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Evaluating shame transformation in group treatment of domestic violence offenders

Loeffler, Christopher H
June 4, 2015

Source: (2010) International Journal of Offender Therapy and Comparative Criminology. V:54 N:4 517-536

Offender rehabilitation, pitting the rational ability of criminal justice against the seeming
irrationality of criminal behavior, remains controversial. Psychology highlights the
importance of emotions in mediating individual behavior. Borrowing from restorative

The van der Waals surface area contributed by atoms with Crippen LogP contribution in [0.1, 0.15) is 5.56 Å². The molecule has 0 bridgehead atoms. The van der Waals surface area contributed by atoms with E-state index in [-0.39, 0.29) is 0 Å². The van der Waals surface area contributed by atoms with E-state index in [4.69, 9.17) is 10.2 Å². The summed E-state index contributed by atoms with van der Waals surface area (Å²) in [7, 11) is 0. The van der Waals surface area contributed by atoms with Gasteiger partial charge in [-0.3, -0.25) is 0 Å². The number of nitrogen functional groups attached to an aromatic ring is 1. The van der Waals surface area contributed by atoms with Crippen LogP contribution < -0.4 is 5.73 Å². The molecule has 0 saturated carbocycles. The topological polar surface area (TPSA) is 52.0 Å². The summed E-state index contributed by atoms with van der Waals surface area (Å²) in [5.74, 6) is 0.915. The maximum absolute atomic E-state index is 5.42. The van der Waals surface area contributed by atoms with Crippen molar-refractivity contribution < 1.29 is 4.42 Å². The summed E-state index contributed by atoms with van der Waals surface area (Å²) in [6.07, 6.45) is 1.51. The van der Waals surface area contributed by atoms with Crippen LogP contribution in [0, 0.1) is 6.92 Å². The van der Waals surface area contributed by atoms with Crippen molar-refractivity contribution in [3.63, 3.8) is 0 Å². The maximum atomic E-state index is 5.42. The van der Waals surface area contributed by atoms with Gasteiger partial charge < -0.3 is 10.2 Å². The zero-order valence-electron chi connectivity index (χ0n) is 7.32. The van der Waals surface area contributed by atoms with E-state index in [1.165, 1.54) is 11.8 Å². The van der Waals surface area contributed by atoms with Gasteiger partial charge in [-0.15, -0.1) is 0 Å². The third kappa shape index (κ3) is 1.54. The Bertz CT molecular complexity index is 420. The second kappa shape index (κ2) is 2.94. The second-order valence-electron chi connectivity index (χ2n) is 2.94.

justice as a more emotionally intelligent form of justice, this article examines the role
of shame and guilt in a domestic violence offender treatment program. The emotions
are differentiated and then activated, similar to the use of reintegrative shaming in
restorative justice, to promote greater offender accountability and empathy. Using a
two-group comparison of male domestic violence offenders, measurements were taken
on three sets of scales in assessing the outcome of the shame transformation process.
Statistically significant effects were found for


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